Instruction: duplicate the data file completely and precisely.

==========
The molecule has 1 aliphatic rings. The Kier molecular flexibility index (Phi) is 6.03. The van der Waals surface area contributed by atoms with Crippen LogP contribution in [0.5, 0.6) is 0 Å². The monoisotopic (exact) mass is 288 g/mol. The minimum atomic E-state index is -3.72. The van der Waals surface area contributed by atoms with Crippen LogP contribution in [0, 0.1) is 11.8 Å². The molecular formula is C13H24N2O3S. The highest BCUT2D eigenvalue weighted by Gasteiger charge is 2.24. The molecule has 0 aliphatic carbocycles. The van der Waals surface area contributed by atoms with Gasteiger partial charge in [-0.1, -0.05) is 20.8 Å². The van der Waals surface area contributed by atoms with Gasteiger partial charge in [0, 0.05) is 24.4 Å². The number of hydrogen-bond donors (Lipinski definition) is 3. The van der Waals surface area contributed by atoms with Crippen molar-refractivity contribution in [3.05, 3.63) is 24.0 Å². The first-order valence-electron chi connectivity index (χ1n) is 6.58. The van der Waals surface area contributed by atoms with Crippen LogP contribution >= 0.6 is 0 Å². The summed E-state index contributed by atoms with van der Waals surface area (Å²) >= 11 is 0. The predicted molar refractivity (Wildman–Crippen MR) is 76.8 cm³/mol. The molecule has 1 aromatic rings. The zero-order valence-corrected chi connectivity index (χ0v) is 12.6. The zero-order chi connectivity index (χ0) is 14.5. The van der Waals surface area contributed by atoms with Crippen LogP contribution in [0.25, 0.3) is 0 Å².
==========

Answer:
The molecule has 1 aliphatic rings. The Kier molecular flexibility index (Phi) is 6.03. The van der Waals surface area contributed by atoms with Crippen LogP contribution in [0.5, 0.6) is 0 Å². The monoisotopic (exact) mass is 288 g/mol. The minimum atomic E-state index is -3.72. The van der Waals surface area contributed by atoms with Crippen LogP contribution in [0, 0.1) is 11.8 Å². The molecular formula is C13H24N2O3S. The highest BCUT2D eigenvalue weighted by Gasteiger charge is 2.24. The molecule has 0 aliphatic carbocycles. The van der Waals surface area contributed by atoms with Gasteiger partial charge in [-0.1, -0.05) is 20.8 Å². The van der Waals surface area contributed by atoms with Gasteiger partial charge in [0, 0.05) is 24.4 Å². The number of hydrogen-bond donors (Lipinski definition) is 3. The van der Waals surface area contributed by atoms with Crippen molar-refractivity contribution in [3.05, 3.63) is 24.0 Å². The first-order valence-electron chi connectivity index (χ1n) is 6.58. The van der Waals surface area contributed by atoms with Crippen LogP contribution >= 0.6 is 0 Å². The summed E-state index contributed by atoms with van der Waals surface area (Å²) >= 11 is 0. The predicted molar refractivity (Wildman–Crippen MR) is 76.8 cm³/mol. The molecule has 1 aromatic rings. The zero-order valence-corrected chi connectivity index (χ0v) is 12.6. The zero-order chi connectivity index (χ0) is 14.5. The van der Waals surface area contributed by atoms with Crippen LogP contribution in [0.25, 0.3) is 0 Å².